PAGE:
Generally, low oil prices tend to support growth and external sustainability in Asia, where many countries heavily rely on imported oil, although this dependence varies substantially from nation to nation.
But, Rhee warned, “not all lost growth can be made up quickly, and the level of output is likely to remain below the pre-pandemic level throughout 2021.”
In addition, Asia’s ability to recover depends largely on a broader global recovery, he noted, citing a number of factors. Thailand and some other Asian nations rely heavily on tourism. Australia relies on commodity exports. And many Asian nations depend on exports of manufactured goods not only to China but also to Europe and the U.S., which have been particularly hard hit by the virus.
Rhee said the near-term priority for Asia is to control the epidemic and maintain economic systems so that once containment measures are lifted economic activity can quickly bounce back. In this respect, Malaysia has taken the right measures, he said. “It has introduced a Movement Control Order to contain the spread of the epidemic and has allocated more resources to the health sector. At the same time, monetary and fiscal policy has been supportive of aggregate demand. Malaysia is also supporting businesses through a new guarantee fund, increased lending facilities by the central bank, and measures aimed at easing cash flow.”
Thailand, however, faces a significant hit due to its reliance on tourism and exports, even though it has experienced relatively few coronavirus infections. It counted 2,643 cases and 43 fatalities as of Wednesday. “There is a strong contraction in exports,” Rhee said, “led by a large fall in tourism. Exports of goods have contracted because they serve as a part of global value chains, and domestic consumption is weaker, both because of spillovers from weak tourism and the [COVID-19] containment measures.”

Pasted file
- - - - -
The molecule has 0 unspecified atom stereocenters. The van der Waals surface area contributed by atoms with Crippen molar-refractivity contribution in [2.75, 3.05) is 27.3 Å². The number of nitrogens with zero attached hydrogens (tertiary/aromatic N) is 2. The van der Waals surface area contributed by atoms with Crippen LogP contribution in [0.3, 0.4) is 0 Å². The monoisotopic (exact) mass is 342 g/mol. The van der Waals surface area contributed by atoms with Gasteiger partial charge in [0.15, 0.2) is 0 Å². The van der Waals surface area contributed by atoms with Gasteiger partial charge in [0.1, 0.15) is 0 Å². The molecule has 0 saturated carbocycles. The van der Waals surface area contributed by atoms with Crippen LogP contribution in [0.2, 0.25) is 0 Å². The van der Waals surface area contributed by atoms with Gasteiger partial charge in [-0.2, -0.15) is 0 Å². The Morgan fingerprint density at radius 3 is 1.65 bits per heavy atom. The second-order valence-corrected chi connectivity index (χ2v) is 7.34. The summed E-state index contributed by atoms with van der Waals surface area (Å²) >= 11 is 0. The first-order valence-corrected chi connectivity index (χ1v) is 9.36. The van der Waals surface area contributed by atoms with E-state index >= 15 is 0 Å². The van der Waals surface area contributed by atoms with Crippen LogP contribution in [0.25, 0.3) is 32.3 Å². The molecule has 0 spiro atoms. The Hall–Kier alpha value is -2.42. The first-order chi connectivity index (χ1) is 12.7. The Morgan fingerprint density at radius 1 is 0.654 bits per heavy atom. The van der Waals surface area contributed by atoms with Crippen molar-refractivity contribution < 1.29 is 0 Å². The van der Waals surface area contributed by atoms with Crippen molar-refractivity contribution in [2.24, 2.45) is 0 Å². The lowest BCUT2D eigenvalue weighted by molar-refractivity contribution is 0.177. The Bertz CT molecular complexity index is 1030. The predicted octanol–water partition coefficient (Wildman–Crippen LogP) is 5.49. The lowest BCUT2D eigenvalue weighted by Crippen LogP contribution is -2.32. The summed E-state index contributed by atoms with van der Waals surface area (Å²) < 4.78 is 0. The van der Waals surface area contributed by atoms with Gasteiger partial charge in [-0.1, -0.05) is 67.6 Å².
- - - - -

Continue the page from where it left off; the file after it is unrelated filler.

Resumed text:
While Asia’s overall outlook is not as bleak as other regions, Rhee highlighted the urgent need for financial support, including emergency finance and debt relief for countries struggling to cope with the fallout. So far, 17 countries from across the Asia-Pacific region, of a total of 102, have expressed interest in the IMF’s two emergency financing instruments — the Rapid Credit Facility and the Rapid Financing Instrument, which are not subject to traditional IMF policy conditions and can be disbursed immediately on approval, Rhee said. “We started aiming for $50 billion [in emergency financing], we are now at $100 billion,” he said. “And in one short month our board will have approved half of what is now exceptionally high demand for these resources, after already disbursing for 15 countries in record time.”
In what is likely to develop further into a massive call on the resources of multilateral and sovereign donors and lenders, the pandemic is a “powerful reminder” of the need for policy coordination and solidarity in an interconnected world, he said. “While there has been decisive action on many fronts, many countries still need to scale up policies to match the size of the health and economic challenge, which they only can do effectively with the help of the international community.”
Japan, he said, has been a generous contributor to virus-containment efforts despite facing its own emergency. On April 7, it announced a stimulus package that included a contribution of $100 million to the IMF’s Catastrophe and Containment Relief Trust. The Trust provides debt relief to countries hit by catastrophic events.
So far, fiscal policy packages in Asia’s emerging market economies have been smaller than those of advanced economies, Rhee said. “It may reflect that they are still a few weeks behind the epidemic curve, but it can also reflect their relative lack of fiscal space to do ‘whatever it takes’ and a possible concern about credit ratings and external equilibrium.”
Rhee advised these countries to re-prioritize their expenditures as much as possible and all countries to heed calls for international cooperation. He said the IMF has called on governments to avoid trade restrictions, particularly on medicines and other essential supplies, and to help financially constrained countries with limited health care capacity by providing equipment and medical expertise financed through grants and zero-interest emergency loans.